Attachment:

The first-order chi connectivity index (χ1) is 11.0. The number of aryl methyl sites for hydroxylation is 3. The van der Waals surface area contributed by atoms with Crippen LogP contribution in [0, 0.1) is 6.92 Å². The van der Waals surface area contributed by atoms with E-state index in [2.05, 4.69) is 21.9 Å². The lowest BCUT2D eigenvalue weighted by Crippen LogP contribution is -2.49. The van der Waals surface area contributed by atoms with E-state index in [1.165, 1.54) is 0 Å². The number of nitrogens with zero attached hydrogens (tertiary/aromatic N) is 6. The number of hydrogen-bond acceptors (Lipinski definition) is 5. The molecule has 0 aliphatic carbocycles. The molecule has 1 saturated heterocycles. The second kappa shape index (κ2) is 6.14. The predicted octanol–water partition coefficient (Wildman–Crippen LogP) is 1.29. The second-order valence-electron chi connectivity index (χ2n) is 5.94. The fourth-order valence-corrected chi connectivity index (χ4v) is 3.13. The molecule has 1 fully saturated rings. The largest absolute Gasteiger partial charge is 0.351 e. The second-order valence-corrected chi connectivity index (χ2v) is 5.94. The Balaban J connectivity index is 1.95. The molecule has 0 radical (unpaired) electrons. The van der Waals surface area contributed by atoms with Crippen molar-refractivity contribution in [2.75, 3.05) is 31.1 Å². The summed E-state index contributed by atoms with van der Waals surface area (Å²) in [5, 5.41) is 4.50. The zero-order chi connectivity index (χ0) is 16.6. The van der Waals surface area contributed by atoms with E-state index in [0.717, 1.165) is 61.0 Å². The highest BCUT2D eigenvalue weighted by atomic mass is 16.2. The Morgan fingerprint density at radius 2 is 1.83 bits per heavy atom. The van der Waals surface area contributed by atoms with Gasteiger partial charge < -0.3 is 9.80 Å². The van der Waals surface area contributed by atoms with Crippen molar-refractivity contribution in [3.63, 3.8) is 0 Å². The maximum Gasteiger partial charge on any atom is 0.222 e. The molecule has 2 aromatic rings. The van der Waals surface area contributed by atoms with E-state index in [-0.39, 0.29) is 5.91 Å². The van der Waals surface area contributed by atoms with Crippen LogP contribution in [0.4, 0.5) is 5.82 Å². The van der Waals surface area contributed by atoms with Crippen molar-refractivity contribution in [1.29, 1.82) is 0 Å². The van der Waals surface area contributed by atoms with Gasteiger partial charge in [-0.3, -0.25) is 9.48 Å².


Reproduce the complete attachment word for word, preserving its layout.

The first-order chi connectivity index (χ1) is 11.0. The number of aryl methyl sites for hydroxylation is 3. The van der Waals surface area contributed by atoms with Crippen LogP contribution in [0, 0.1) is 6.92 Å². The van der Waals surface area contributed by atoms with E-state index in [2.05, 4.69) is 21.9 Å². The lowest BCUT2D eigenvalue weighted by Crippen LogP contribution is -2.49. The van der Waals surface area contributed by atoms with E-state index in [1.165, 1.54) is 0 Å². The number of nitrogens with zero attached hydrogens (tertiary/aromatic N) is 6. The number of hydrogen-bond acceptors (Lipinski definition) is 5. The molecule has 0 aliphatic carbocycles. The molecule has 1 saturated heterocycles. The second kappa shape index (κ2) is 6.14. The predicted octanol–water partition coefficient (Wildman–Crippen LogP) is 1.29. The second-order valence-electron chi connectivity index (χ2n) is 5.94. The fourth-order valence-corrected chi connectivity index (χ4v) is 3.13. The molecule has 1 fully saturated rings. The largest absolute Gasteiger partial charge is 0.351 e. The second-order valence-corrected chi connectivity index (χ2v) is 5.94. The Balaban J connectivity index is 1.95. The molecule has 0 radical (unpaired) electrons. The van der Waals surface area contributed by atoms with Crippen molar-refractivity contribution in [2.75, 3.05) is 31.1 Å². The summed E-state index contributed by atoms with van der Waals surface area (Å²) in [5, 5.41) is 4.50. The zero-order chi connectivity index (χ0) is 16.6. The van der Waals surface area contributed by atoms with E-state index in [0.717, 1.165) is 61.0 Å². The highest BCUT2D eigenvalue weighted by atomic mass is 16.2. The Morgan fingerprint density at radius 2 is 1.83 bits per heavy atom. The van der Waals surface area contributed by atoms with Gasteiger partial charge < -0.3 is 9.80 Å². The van der Waals surface area contributed by atoms with Crippen molar-refractivity contribution in [3.63, 3.8) is 0 Å². The maximum Gasteiger partial charge on any atom is 0.222 e. The molecule has 2 aromatic rings. The van der Waals surface area contributed by atoms with E-state index in [-0.39, 0.29) is 5.91 Å². The van der Waals surface area contributed by atoms with Crippen LogP contribution in [0.4, 0.5) is 5.82 Å². The van der Waals surface area contributed by atoms with Crippen molar-refractivity contribution in [1.29, 1.82) is 0 Å². The van der Waals surface area contributed by atoms with Gasteiger partial charge in [-0.3, -0.25) is 9.48 Å².